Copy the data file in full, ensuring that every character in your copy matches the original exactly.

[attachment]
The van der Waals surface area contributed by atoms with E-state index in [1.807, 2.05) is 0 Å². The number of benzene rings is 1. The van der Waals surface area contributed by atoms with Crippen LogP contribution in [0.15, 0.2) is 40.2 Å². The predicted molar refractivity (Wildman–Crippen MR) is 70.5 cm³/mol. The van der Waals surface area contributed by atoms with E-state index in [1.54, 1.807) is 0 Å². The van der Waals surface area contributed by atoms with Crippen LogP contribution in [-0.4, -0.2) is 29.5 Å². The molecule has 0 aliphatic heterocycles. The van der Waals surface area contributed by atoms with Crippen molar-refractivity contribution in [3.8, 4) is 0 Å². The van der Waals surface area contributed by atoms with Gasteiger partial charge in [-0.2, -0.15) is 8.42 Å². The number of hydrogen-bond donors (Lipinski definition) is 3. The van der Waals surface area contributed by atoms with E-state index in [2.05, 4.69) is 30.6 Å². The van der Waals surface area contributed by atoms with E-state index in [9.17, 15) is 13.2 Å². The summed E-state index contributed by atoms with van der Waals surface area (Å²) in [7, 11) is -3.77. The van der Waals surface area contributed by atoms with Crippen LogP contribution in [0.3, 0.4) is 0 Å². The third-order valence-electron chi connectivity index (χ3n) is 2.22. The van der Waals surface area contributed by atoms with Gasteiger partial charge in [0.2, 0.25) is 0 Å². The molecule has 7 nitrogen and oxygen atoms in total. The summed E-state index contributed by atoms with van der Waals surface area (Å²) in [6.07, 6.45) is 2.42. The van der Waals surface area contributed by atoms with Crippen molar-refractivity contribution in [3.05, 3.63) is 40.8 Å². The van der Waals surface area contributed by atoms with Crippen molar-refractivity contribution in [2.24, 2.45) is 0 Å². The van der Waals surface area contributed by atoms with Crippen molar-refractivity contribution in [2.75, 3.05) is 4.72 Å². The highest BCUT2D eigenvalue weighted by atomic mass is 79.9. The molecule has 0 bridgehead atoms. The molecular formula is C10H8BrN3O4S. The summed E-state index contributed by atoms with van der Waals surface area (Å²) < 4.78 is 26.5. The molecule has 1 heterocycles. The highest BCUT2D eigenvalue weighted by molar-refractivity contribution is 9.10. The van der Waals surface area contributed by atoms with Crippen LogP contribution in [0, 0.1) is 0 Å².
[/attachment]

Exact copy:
The van der Waals surface area contributed by atoms with E-state index in [1.807, 2.05) is 0 Å². The number of benzene rings is 1. The van der Waals surface area contributed by atoms with Crippen LogP contribution in [0.15, 0.2) is 40.2 Å². The predicted molar refractivity (Wildman–Crippen MR) is 70.5 cm³/mol. The van der Waals surface area contributed by atoms with E-state index in [1.54, 1.807) is 0 Å². The van der Waals surface area contributed by atoms with Crippen LogP contribution in [-0.4, -0.2) is 29.5 Å². The molecule has 0 aliphatic heterocycles. The van der Waals surface area contributed by atoms with Crippen molar-refractivity contribution in [3.8, 4) is 0 Å². The van der Waals surface area contributed by atoms with Gasteiger partial charge in [-0.2, -0.15) is 8.42 Å². The number of hydrogen-bond donors (Lipinski definition) is 3. The van der Waals surface area contributed by atoms with E-state index in [2.05, 4.69) is 30.6 Å². The van der Waals surface area contributed by atoms with E-state index in [9.17, 15) is 13.2 Å². The summed E-state index contributed by atoms with van der Waals surface area (Å²) in [7, 11) is -3.77. The van der Waals surface area contributed by atoms with Crippen LogP contribution in [0.3, 0.4) is 0 Å². The third-order valence-electron chi connectivity index (χ3n) is 2.22. The van der Waals surface area contributed by atoms with Gasteiger partial charge in [0.2, 0.25) is 0 Å². The molecule has 7 nitrogen and oxygen atoms in total. The summed E-state index contributed by atoms with van der Waals surface area (Å²) in [6.07, 6.45) is 2.42. The van der Waals surface area contributed by atoms with Crippen molar-refractivity contribution in [3.05, 3.63) is 40.8 Å². The van der Waals surface area contributed by atoms with Crippen molar-refractivity contribution in [2.24, 2.45) is 0 Å². The van der Waals surface area contributed by atoms with Crippen molar-refractivity contribution in [2.75, 3.05) is 4.72 Å². The highest BCUT2D eigenvalue weighted by atomic mass is 79.9. The molecule has 0 bridgehead atoms. The molecular formula is C10H8BrN3O4S. The summed E-state index contributed by atoms with van der Waals surface area (Å²) < 4.78 is 26.5. The molecule has 1 heterocycles. The highest BCUT2D eigenvalue weighted by molar-refractivity contribution is 9.10. The van der Waals surface area contributed by atoms with Crippen LogP contribution in [0, 0.1) is 0 Å².